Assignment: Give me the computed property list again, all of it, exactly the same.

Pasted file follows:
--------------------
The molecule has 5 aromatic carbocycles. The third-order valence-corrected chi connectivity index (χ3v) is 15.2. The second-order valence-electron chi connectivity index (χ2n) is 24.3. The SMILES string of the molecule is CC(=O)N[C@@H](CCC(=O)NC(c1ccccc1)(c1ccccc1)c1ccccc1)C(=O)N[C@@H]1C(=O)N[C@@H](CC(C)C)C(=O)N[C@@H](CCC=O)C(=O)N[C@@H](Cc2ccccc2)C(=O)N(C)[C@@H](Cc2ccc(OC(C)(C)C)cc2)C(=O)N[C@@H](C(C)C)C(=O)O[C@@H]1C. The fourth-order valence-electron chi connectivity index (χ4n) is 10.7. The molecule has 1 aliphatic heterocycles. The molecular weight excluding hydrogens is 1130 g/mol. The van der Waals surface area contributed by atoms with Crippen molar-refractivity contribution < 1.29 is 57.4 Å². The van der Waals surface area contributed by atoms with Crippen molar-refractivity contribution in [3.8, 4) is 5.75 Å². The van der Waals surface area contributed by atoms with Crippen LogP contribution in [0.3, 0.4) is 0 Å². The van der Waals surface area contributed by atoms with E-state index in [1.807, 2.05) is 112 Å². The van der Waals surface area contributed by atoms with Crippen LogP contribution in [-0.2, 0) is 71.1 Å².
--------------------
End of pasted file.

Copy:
The molecule has 5 aromatic carbocycles. The third-order valence-corrected chi connectivity index (χ3v) is 15.2. The second-order valence-electron chi connectivity index (χ2n) is 24.3. The SMILES string of the molecule is CC(=O)N[C@@H](CCC(=O)NC(c1ccccc1)(c1ccccc1)c1ccccc1)C(=O)N[C@@H]1C(=O)N[C@@H](CC(C)C)C(=O)N[C@@H](CCC=O)C(=O)N[C@@H](Cc2ccccc2)C(=O)N(C)[C@@H](Cc2ccc(OC(C)(C)C)cc2)C(=O)N[C@@H](C(C)C)C(=O)O[C@@H]1C. The fourth-order valence-electron chi connectivity index (χ4n) is 10.7. The molecule has 1 aliphatic heterocycles. The molecular weight excluding hydrogens is 1130 g/mol. The van der Waals surface area contributed by atoms with Crippen molar-refractivity contribution < 1.29 is 57.4 Å². The van der Waals surface area contributed by atoms with Crippen molar-refractivity contribution in [3.8, 4) is 5.75 Å². The van der Waals surface area contributed by atoms with Crippen LogP contribution in [0.3, 0.4) is 0 Å². The van der Waals surface area contributed by atoms with E-state index in [1.807, 2.05) is 112 Å². The van der Waals surface area contributed by atoms with Crippen LogP contribution in [-0.2, 0) is 71.1 Å².